Anamarija Velinovska

Junior Researcher, Institute for democracy IDSCS

Guest blogger for UK in North Macedonia

Part of UK in North Macedonia

15th September 2021 Skopje, North Macedonia

What does democracy mean to you?

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The year 2020 will be remembered by the world pandemic and the imposed restrictions on the daily lives of people worldwide. In the duration of the global pandemic, many countries imposed quarantines, police curfews, closed non-essential places, and completely changed the lives of millions of people. For many of us, it was the first time facing restrictions in our freedoms. I remember the initial shock when I received the news that the airports in my home country are being closed and what was supposed to be a year of traveling quickly transformed to ‘closed borders’ and ‘one walk per day’ kind of year.
The situation is well-known to everybody, as many of us were in the same situation. And in those “restricted” times of closed borders, shops, restricted movement, curfews, we started to realize the privileges we were enjoying before all this started. In the news, one often heard the question of whether those restrictions fall upon the definition of democracy. And by asking ourselves this, we started looking into the meaning of democracy.
As a master’s student of Public Policy and Bachelor in Journalism, I encountered the textbook definition of democracy countless times through my studies. If one looks into the textbook meaning of democracy, there are plenty of them. But every definition ultimately defines a form of government that protects and ensures its citizens’ freedoms. In 2020, 49.4% of the global population lived in a type of democracy (full or a flawed one) and an additional 15% lived in a hybrid system. But unfortunately, this percentage of 65,4% of us have taken the benefits of the democratic way of governance for granted.
Regardless of the definition of democracy, usually, it is our perspective that creates the personal meaning of the term. My perspective was built upon my integration and perception of the societal processes I have been included in since my earliest age. I remember the first-grade election for the president of the class from the two candidates proposed by the teacher as the first encounter with a somewhat of a democratic process. Years later, I started my master’s year at the University of Edinburgh and I joined the Student Association of the University. I was welcomed by the elections of the Association’s Governing Body and by the enormous choice of people I get to elect as people that will represent my voice to the University. Then I remembered that maybe what I considered before in first grade as a fair election for president lacked many elements of democratic elections.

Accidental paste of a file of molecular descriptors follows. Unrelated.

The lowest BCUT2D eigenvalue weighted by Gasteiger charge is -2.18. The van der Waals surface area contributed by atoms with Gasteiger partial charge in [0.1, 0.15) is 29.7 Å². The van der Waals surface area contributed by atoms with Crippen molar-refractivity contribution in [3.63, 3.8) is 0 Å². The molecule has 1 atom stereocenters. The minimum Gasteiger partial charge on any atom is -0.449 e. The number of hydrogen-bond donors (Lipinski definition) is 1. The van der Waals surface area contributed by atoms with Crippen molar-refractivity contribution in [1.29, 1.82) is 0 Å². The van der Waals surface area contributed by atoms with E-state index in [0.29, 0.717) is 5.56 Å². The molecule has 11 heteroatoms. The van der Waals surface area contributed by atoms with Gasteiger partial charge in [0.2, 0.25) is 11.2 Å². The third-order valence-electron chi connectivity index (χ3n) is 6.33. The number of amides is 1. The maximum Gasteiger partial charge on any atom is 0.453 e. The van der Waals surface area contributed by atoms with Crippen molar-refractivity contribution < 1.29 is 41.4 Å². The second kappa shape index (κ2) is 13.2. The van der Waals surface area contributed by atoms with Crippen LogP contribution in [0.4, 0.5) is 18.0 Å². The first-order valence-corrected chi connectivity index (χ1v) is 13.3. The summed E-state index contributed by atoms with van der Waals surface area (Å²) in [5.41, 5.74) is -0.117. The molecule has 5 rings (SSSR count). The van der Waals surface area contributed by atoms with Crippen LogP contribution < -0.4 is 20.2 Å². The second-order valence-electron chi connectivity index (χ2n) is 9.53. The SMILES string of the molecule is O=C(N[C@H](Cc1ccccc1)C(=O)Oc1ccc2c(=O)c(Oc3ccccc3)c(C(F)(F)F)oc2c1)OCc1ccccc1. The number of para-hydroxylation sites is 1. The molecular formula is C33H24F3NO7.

Living in the United Kingdom which is considered as a full democracy during the global pandemic has shown me different approaches to a functioning democracy. The University campus in Edinburgh was a safe place for students to express themselves and the Students Association and the University itself worked for the benefit of the students and protected their rights and freedoms. I recognized the trust students put in their elected peers to represent them and during the pandemic the trust in the national government. And in return, it was ensured that the University remained a democratic environment where students can express themselves, have multiple chooses on everything important to them including the people who lead them, and most importantly, have the opportunity to change what previously have demonstrated to be insufficiently good.
Compared to the UK, North Macedonia is a country still in the transitioning period . That being said, reform processes that are increasing the democratic values are on-going. These processes need to be youth-inclusive. The Youth Studies SEE 2018/2019 shows that young people have a predominantly dissatisfied attitude towards democracy in North Macedonia, and they are actualizing distrust in the national government. An inclusion of youth in decision-making processes, and educating the young people on the importance of their engagement in the political and socio-economic sphere will create a positive environment for young people and their opinion. They will feel ownership and encouragement in taking a part in the on-going democratic processes and by that increase their trust in democracy and the governing institutions.
Political trust is crucial in democracies. Political trust ensures us that the elected people in institutions will work for our good, even in a global pandemic. Unfortunately, many factors such as corruption, populism, inequality, poverty, and plenty more have decreased the trust people put in their government. As a country aiming towards a European future with all of its democratic values, young people should be the leading force of European integration. That way, the institutions can stop the increase of young people who are becoming more euro-skeptical and decrease their doubt in the democracy.
In order to improve we have to map the flaws and look for solutions. Democracy is not perfect, but recognizing the flaws and learning from each other will at least show us the places we need to improve. To increase the trust in democracy and the government, young people have to be included in every democratic and decision-making process so their perspective on democracy can be listened to, considered and properly implemented in the country.

Note: British Embassy Skopje offers its blog platform for guest posts. The views expressed in the guest posts are those of the authors.

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